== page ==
"(Please, let’s stop calling it the “sharing economy”: Sharing doesn’t involve money.)" (slMedium)
posted by Kitteh at 8:54 AM PST - 64 comments

Neither Lost Nor Found: On the Trail of an Elusive Icon’s Rarest Film

"Screening rats and bootleg-swappers always have a holy grail. It sits at the top of a list of titles, on a folded sheet of notebook paper or in a Word document, bolded, underlined, or marked with a little squiggly star. ... These lists never get smaller; they only grow more obscure until they are filled with titles the list-maker has only a slim chance of ever seeing." Ignatiy Vishnevetsky [previously, previously] on rare movies, Jean-Luc Godard, and the life of the obsessive film fan.
posted by alexoscar at 7:38 AM PST - 17 comments

Never Get Comfortable

“Just two months ago, Detroit native Dej Loaf was a janitor at a Chrysler plant in the suburbs. She often tackled dirty bathrooms, floors and overflowing trash cans. Now she's slaying tracks as one of the rap game's rising stars.” Interview with a local newspaper, plus YouTube link to one of her videos.
posted by saintjoe at 7:23 AM PST - 17 comments

There are no legitimate authorities anywhere.

Meet the most frightening author of the twentieth century. And I don't mean Stephen King or Clive Barker. Who needs Pennywise the Clown or Mamoulian when all you have to do is look in the mirror and realize that under the right circumstances, you'd make a good Nazi? All you need is an authority you trust to give you the right orders. [more inside]
posted by starbreaker at 7:18 AM PST - 28 comments

Rarer than hitting for the cycle...

Here's a list of baseball players who have stolen second, third and home in the same inning. [more inside]
posted by artsandsci at 7:07 AM PST - 30 comments

Aesop Waits - Tom Shall Pass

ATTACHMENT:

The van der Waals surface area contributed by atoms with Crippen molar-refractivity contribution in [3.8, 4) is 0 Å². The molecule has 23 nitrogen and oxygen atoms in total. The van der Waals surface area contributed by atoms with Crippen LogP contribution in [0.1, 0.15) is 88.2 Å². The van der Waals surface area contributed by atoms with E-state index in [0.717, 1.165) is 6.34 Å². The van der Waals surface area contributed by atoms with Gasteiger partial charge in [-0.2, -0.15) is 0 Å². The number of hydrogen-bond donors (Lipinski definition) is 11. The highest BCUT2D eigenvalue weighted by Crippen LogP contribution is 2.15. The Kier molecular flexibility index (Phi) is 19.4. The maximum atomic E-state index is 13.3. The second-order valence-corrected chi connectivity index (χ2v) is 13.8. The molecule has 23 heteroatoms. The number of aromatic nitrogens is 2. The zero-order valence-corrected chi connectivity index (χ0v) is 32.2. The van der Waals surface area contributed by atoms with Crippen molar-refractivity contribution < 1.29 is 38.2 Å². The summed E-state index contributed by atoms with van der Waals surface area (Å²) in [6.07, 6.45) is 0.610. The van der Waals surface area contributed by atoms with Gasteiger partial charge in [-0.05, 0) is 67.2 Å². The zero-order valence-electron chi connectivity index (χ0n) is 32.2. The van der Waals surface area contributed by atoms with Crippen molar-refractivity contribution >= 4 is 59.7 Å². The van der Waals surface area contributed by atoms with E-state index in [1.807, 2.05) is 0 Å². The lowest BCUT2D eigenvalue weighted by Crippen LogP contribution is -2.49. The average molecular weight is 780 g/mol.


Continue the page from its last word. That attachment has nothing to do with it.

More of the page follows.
Tom Shall Pass - Tom Waits x Aesop Rock. Someone using the name Aesop Waits released Tom Shall Pass this year, with remixed Tom Waits music beds underpinning vocal tracks from rapper Aesop Rock’s acclaimed 2007 album None Shall Pass, and I’ll be damned if it ain’t half bad at all. Since Waits’ old-timey rhythms and timbres don’t easily lend themselves to hip-hop treatment, the DJ here had to go to some effort to make this combination work, and to my reckoning, he (she?) did a good bit better than 50/50—the demented circus-falling-down-a-flight-of-stairs stylings of Waits’ music complements Aesop’s complex and impressionistic lyrics better than I’d have guessed. [more inside]
posted by Ufez Jones at 6:42 AM PST - 16 comments

Humankind has been stagnant for 40 years.

Michael Hanlon on the lack of true invention like what we saw between 1945 and 1971. Technology is booming, but it seems we are basically just making smaller and faster versions of things that were already invented 40 years ago. Most of what is happening in medicine, technology, civil rights, etc. seems to be expansion rather than innovation.
posted by Enchanting Grasshopper at 6:19 AM PST - 98 comments

The Truly Final Countdown

Britain's Co-Operative Funeralcare keeps records of their clients' requests and occasionally reports on “what's popular” at UK funerals. And their latest survey of “most requested music” (based on over 30,000 funerals) has a few surprises, starting with the song at #1: Eric Idle/Monty Python's “Always Look on the Bright Side of Life”, beating out Psalm 23 and “Abide With Me”. Also in the top ten: Frank Sinatra's “My Way” (although it may include the Elvis and Sid Vicious versions) and the theme from “Match of the Day”. There are also breakdowns by musical genre/style including Hymns, Classical, Film/TV, Sports and 'Humor', a category that includes the Python song as well as “Another One Bites the Dust” and “Don't Worry Be Happy”. [more inside]
posted by oneswellfoop at 3:54 AM PST - 47 comments

High Frame Rate movies

HFR (High Frame Rate) movies: why do they look fake?
posted by Chocolate Pickle at 12:43 AM PST - 69 comments

Walter Benjamin for Children